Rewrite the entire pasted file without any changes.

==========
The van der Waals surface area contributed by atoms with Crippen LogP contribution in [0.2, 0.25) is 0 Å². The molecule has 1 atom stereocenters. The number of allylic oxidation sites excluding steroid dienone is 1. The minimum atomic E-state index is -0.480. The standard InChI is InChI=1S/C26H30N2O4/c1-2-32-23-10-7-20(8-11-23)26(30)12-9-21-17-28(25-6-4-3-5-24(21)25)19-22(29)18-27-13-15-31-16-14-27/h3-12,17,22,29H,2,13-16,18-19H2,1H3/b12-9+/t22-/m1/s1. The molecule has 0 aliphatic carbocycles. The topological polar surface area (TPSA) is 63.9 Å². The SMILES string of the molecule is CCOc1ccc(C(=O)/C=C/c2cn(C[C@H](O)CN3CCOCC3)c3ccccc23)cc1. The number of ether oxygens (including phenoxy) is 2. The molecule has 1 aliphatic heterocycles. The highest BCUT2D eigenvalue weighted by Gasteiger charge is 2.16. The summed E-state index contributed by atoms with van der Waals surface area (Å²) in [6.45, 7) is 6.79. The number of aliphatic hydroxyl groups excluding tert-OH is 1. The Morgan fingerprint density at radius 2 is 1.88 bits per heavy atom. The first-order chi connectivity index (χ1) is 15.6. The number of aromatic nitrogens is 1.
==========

The van der Waals surface area contributed by atoms with Crippen LogP contribution in [0.2, 0.25) is 0 Å². The molecule has 1 atom stereocenters. The number of allylic oxidation sites excluding steroid dienone is 1. The minimum atomic E-state index is -0.480. The standard InChI is InChI=1S/C26H30N2O4/c1-2-32-23-10-7-20(8-11-23)26(30)12-9-21-17-28(25-6-4-3-5-24(21)25)19-22(29)18-27-13-15-31-16-14-27/h3-12,17,22,29H,2,13-16,18-19H2,1H3/b12-9+/t22-/m1/s1. The molecule has 0 aliphatic carbocycles. The topological polar surface area (TPSA) is 63.9 Å². The SMILES string of the molecule is CCOc1ccc(C(=O)/C=C/c2cn(C[C@H](O)CN3CCOCC3)c3ccccc23)cc1. The number of ether oxygens (including phenoxy) is 2. The molecule has 1 aliphatic heterocycles. The highest BCUT2D eigenvalue weighted by Gasteiger charge is 2.16. The summed E-state index contributed by atoms with van der Waals surface area (Å²) in [6.45, 7) is 6.79. The number of aliphatic hydroxyl groups excluding tert-OH is 1. The Morgan fingerprint density at radius 2 is 1.88 bits per heavy atom. The first-order chi connectivity index (χ1) is 15.6. The number of aromatic nitrogens is 1.